A diabetes-sufferer who lost a toe due to the disease is campaigning for more to be done to prevent amputations related to the condition.
St Helens resident and campaigner, George Connolly, 74, met with Marie Rimmer MP at an event in Westminster held by Diabetes UK to highlight the number of diabetes-related amputations being carried out in England.
In St Helens, 79 people with diabetes required an amputation in the period between 2011/12 and 2013/14, 26 of which were major amputations, above the ankle, which is in line with the national average.
To represent the 135 people who require an amputation each week in England, 135 shoes, donated by amputees, supporters and celebrities, were displayed at the event.
George said: “I was pleased to meet with Ms Rimmer as it gave me the chance to raise my concern about the increasing number of diabetes-related amputations taking place in England.
“Beyond living with diabetes, I have had to cope with the impact of my amputation, a devastating complication that is a direct result of my diabetes along with other complications including problems with my circulation and eyesight.
“Managing diabetes can be a daily struggle in itself, and far too many people with the condition go on to develop devastating health complications such as amputations.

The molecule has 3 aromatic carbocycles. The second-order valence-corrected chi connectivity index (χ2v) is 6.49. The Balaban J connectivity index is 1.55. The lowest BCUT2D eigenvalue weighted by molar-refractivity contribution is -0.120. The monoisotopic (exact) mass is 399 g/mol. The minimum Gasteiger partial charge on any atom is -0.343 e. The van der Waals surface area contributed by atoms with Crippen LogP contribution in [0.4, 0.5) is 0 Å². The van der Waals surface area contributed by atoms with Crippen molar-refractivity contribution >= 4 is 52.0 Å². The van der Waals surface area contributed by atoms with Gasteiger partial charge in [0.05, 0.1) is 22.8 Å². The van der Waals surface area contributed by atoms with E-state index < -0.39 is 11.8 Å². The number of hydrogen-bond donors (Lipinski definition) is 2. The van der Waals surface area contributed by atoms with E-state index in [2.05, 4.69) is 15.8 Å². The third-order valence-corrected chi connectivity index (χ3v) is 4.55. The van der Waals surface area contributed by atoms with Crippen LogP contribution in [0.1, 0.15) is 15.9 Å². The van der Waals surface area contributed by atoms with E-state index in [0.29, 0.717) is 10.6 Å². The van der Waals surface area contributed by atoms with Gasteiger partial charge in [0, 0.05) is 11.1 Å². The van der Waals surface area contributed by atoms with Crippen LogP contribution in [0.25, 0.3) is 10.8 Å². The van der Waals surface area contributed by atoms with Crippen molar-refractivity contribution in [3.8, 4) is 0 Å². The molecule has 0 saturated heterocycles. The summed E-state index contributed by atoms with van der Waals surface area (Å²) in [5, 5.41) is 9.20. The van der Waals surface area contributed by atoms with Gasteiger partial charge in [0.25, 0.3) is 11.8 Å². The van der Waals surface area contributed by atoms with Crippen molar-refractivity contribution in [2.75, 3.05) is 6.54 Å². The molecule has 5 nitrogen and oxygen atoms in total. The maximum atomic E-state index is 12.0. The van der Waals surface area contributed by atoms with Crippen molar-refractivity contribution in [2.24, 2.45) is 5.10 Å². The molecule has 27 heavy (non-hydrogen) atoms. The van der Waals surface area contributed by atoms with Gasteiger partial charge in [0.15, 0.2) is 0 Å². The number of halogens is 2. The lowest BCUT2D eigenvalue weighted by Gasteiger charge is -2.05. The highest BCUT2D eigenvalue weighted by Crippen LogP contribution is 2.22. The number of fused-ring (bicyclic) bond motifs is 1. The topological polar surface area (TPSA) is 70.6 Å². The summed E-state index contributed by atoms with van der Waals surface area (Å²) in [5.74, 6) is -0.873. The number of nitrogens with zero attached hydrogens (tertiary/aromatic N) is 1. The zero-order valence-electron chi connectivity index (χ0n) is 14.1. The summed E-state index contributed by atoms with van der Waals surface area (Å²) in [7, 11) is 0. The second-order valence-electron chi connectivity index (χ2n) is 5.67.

“This is why I have directly appealed to Marie to raise awareness of the issue and help ensure that the Government and the NHS to do more to tackle the problem of diabetes-related amputation by improving diabetes foot care.”
The figures – which reveal amputations are at an all-time high – were calculated using new Public Health England data and show that the annual number of diabetes-related amputations in England is now more than 7,000, compared to the previous figure of 6,677.
But the charity Diabetes UK believes that with good diabetes care and foot care, up to 80 per cent of these amputations can be avoided.
Marie Rimmer MP said: “Meeting George highlighted for me the human tragedy behind these stark statistics.
“In the coming weeks I will be talking to health leaders in St Helens South and Whiston about what needs to be done to help prevent avoidable amputations and also encouraging the Government to do more to tackle this serious issue.”
A spokesman for NHS St Helens Clinical Commissioning Group said: “St. Helens has had a long history of delivering structured education to people with diabetes to enable them to self-manage the condition and prevent complications. Additionally there has been a dedicated, specialist multi-disciplinary diabetes foot team in place for many years who work effectively to treat foot related complications and prevent amputations.”